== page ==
The 2018 second-overall draft pick has scored ten goals so far this season and has seen his usage grow every step along the way. In his first 16 NHL games, he saw 13:18 of ice time per game. In his last 21 games, that number has jumped up tp 16:18. In his last nine games, 17:20.

We’ve seen some pretty remarkable flashes from him and we’re not even at the mid-point of the season. This is a special player with a skill set that this organization hasn’t had in a very long time. He’s the real deal.

There are some good pieces in place to compliment their two pillars. Teuvo Teravainen continues to show that he’s a dynamic top-six forward and his chemistry with Aho has always been a treat to watch, even if there are areas in his game that will make you want to pull your hair out. He’s a pending RFA, so Don Waddell and company have a big decision to make on him.

Micheal Ferland has been an impact player with his physicality and goal-scoring touch. He’s a pending UFA, so the Hurricanes have to decide if he has warranted a long-term deal. The futures of Teravainen and Ferland are going to be something to watch closely.

Jaccob Slavin and Calvin de Haan have been great on the left side of the top-four and they’re both locked up to team-friendly deals for the long-term.

Martin Necas, Janne Kuokkanen, Nicolas Roy, Jake Bean, and the aforementioned Fox all look like future NHL players. In Necas’ case, the upside is that of a top-six offensive center. If the Hurricanes have a top-nine center core of Aho, Necas, and Staal moving forward, they’re going to be in a good position. They have to get to that point, though.

They have a lot riding on Necas’ development. They need to get it right and do what’s best for his future. If that is letting him be the second-line center after World Juniors and surrounding him with real NHL talent, then that’s what you do.

Still work to do...

The front office will have to make a lot of difficult decisions in the very near future.

For starters, what direction is the team headed in? I think it makes the most sense to focus on the 2019-20 season and beyond. The goal should be to win next year and put yourself in the best situation when October roles around.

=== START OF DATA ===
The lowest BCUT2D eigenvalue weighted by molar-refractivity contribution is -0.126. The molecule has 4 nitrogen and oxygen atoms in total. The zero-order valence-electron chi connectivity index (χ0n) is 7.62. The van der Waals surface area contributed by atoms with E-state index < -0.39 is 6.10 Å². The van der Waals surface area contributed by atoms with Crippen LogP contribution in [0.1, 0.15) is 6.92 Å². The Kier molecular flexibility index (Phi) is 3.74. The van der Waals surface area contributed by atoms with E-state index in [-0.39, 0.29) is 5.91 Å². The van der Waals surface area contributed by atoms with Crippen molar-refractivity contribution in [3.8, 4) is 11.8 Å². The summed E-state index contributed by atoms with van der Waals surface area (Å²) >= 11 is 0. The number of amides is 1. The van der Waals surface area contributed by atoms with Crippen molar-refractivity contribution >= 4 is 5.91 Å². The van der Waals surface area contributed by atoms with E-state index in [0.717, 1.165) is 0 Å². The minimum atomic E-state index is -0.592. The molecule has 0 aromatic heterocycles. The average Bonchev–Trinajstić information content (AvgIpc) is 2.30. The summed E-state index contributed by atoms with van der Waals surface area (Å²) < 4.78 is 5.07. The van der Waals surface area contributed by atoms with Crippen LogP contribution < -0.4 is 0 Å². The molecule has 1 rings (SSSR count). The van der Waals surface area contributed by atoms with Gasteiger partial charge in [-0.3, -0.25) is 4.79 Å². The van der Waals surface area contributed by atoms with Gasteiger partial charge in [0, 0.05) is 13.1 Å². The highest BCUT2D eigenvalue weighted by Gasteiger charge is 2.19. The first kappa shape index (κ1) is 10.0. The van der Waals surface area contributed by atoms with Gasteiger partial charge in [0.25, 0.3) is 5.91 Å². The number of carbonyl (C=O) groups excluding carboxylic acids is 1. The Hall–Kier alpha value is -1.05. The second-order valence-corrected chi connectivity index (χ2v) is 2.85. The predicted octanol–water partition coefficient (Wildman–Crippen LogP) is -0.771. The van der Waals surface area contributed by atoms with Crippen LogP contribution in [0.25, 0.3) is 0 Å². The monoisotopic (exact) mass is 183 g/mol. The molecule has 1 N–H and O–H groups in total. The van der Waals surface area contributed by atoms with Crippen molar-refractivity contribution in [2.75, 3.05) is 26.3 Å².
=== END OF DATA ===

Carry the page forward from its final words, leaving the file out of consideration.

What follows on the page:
Again, the blue line is still too crowded. With Fox looking for a reason to sign and Bean on his way to being an NHL player, the Hurricanes need to do something about the defense and make a move that opens up room and makes the 2019-20 team (and beyond) better. One would assume that trading a d-man for a forward is still the way to go.

What do you do about Victor Rask and Scott Darling? They are combining to eat up north of $8 million in salary cap and are, at this point, dead money. Do you convince a team to take on the contract, utilize your buy outs, or just let them toil away in the bottom of the depth chart or in Charlotte? Right now, those look like bad contracts and I don’t think anyone is benefiting from the current situations there.

UPDATE: 12:30 pm

Now, we also know Phil Di Giuseppe has been placed on waivers.

It’s the second time this season that he has been placed on waivers. In October, he passed through waivers and he will likely do so again. If he does, he can be moved freely between the NHL and AHL without having to go through waivers for 30 days.

The news release from the team:

The Carolina Hurricanes today placed forward Phil Di Giuseppe on waivers.

If Di Giuseppe clears waivers on Tuesday at noon, the Hurricanes can assign him to the Charlotte Checkers of the American Hockey League at any point in the next 30 days (as long as he does not play in 10 or more games during that stretch).

Di Giuseppe was placed on and cleared waivers earlier this season in mid-October, both moves designed to create roster flexibility for the Hurricanes.

Di Giuseppe, 25, has played in 21 games with the Hurricanes this season and has recorded a goal and three assists (four points). A second-round draft pick in 2012, Di Giuseppe has totaled 41 points (14g, 27a) in 147 NHL games with the Hurricanes since 2015.